Thursday, January 19, 2012

Multiculturalisim in Korea

One of the popular movies now running in Seoul is Wandeugi, English title Punch. The desk column of the Catholic Times discusses the plot and moral of the movie. It is about the life of a multicultural Korean family. The mother, a Filipina married to a Korean who is hunchbacked, deserted the family after Wandeugi, the name of the boy, was weaned. He didn't learn about his mother's existence until much later in life. His homeroom teacher, whom he disliked intensely, was a neighbor who was always interfering in his life. This all changed when he learned that the teacher was helping migrant workers and brought about the warm reunion with his mother.

The number of foreigners in Korea is now over 1 million 200 thousand.  Of this number, we have 250,000 families, with 150,000 school-age children. The movie helps us to see these families with a new perspective.  Not only seeing them with a more sympathetic eye but as members of the same Korean society.

Because of the large number of foreigners, all are familiar with the hardships they face. 1.7 percent of the population are non-Korean. This is much less than other countries but something quite different from the old hermit kingdom understanding of Korea. The columnist asks the readers how far have we come to truly understanding the plight of the multicultural families within the Korean culture?

Last year the government's human rights committee had a questionnaire for 186 multicultural students, ages 8 to 26, in 22 schools and 16 organizations, and found that the majority did  suffer violence and discrimination.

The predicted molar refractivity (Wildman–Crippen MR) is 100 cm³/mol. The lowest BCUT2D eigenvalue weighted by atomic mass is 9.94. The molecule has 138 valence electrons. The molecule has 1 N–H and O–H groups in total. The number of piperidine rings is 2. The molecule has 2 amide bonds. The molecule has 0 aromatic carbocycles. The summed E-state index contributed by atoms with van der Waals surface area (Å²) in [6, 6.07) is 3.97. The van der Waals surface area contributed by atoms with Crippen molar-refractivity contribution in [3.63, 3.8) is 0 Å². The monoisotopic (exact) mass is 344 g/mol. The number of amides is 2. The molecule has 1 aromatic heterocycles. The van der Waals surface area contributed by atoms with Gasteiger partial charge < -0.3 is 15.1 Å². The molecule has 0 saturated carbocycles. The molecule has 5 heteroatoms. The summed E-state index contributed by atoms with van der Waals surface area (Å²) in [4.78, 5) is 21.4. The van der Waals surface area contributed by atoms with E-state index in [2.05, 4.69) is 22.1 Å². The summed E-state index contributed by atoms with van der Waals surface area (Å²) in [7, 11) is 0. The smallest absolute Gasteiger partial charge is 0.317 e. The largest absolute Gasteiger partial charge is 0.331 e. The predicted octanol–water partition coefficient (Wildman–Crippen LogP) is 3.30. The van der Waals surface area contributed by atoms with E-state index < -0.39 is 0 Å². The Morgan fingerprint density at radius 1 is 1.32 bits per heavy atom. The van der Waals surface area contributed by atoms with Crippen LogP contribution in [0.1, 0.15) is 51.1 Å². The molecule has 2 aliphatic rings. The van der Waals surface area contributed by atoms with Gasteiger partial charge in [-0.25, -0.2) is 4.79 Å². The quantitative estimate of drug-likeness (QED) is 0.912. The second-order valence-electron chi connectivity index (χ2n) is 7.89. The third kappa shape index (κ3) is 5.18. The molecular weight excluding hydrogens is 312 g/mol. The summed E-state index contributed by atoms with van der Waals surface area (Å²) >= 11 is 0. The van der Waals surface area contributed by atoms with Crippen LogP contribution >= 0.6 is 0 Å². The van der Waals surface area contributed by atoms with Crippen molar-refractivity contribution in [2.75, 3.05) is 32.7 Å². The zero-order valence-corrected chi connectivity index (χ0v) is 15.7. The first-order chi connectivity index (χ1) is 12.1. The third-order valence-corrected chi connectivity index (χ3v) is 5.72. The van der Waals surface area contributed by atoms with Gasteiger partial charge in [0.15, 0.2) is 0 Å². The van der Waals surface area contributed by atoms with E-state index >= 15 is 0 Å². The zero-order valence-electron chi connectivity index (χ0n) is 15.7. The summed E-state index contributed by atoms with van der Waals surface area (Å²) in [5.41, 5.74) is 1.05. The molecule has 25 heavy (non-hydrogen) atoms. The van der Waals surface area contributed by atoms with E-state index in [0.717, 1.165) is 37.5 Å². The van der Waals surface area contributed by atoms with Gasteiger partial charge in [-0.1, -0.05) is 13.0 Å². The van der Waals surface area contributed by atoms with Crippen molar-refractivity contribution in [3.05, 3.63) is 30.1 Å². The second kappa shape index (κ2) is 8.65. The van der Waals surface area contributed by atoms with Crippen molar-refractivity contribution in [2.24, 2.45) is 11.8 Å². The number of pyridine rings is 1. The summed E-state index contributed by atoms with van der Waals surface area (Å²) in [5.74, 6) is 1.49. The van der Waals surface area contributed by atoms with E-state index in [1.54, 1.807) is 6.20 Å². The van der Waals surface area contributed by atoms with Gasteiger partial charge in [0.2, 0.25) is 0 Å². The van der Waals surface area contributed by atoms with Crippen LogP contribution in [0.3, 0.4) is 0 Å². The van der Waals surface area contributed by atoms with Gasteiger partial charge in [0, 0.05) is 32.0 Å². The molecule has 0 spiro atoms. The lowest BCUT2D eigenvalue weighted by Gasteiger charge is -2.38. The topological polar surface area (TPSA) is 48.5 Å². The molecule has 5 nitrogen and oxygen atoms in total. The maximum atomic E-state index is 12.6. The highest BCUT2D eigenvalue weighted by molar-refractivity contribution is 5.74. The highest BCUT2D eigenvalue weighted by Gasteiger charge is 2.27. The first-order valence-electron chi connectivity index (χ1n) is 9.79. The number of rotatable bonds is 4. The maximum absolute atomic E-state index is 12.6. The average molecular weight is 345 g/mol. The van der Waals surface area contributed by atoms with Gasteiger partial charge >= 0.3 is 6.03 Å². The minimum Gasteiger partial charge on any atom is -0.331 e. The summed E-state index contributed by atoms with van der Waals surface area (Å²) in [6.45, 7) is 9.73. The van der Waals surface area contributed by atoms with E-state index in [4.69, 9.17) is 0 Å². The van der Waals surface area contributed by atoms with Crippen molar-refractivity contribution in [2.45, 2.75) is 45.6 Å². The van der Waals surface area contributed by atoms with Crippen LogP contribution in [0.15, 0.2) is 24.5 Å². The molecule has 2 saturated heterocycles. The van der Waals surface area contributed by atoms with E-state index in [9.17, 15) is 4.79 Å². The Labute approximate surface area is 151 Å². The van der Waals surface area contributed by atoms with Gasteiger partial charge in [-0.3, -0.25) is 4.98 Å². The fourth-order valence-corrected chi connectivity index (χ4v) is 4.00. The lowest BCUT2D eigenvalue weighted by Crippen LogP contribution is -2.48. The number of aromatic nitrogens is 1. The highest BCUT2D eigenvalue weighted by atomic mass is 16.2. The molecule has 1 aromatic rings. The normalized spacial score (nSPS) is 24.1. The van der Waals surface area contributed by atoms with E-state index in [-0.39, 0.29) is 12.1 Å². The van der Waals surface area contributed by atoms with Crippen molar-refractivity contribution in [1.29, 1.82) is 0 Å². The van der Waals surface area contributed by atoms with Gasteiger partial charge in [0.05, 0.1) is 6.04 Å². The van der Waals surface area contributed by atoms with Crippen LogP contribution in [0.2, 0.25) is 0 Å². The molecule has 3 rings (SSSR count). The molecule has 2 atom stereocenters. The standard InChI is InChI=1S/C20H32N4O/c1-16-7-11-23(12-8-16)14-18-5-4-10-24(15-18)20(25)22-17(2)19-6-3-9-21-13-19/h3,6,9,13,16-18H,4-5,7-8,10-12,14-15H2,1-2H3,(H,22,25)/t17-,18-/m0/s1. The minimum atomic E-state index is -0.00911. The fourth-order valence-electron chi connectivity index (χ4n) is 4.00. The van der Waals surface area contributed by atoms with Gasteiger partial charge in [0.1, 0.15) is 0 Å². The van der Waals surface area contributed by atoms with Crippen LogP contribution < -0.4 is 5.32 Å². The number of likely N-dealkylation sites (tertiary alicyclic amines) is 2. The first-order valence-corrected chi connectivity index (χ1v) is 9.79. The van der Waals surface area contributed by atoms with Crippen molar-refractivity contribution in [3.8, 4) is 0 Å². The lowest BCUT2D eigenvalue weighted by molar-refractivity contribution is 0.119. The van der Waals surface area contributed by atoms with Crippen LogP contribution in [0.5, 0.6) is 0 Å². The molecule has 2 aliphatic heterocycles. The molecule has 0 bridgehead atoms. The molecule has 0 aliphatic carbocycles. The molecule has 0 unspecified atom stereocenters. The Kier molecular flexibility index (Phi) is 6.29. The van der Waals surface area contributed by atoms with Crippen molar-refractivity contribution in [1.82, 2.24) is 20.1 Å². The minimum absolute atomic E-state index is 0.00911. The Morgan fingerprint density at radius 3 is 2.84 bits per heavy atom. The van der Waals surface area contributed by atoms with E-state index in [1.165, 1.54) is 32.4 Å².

The reason? Their pronunciation was strange, they came from a poor country, their skin color was different, and as a consequence they were looked down upon and were even  told to leave the country. 27 percent indicated that they wanted to quit school because of the prejudice.  In about 7 to 8 years one out of four will be a multicultural in the country-side. Growing up with serious  scars that have not been healed will not make it easy to adapt and live harmoniously with their neighbors.  Those who have studied the problem see this as a serious future problem unless solved.

She quotes a priest who mentions the traditional kindness shown in our society. This same kindness, she says, must be shown to the multicultural families who live  with us. She mentions an example in a religious school where the multicultural girls were asked to prepare food according to their own cultural ways. A good example of what can be done in the school.

We as Christians should be a  good example of how to treat those from cultural backgrounds different than our own. We know what our Lord said about being a stranger and being warmly welcomed.

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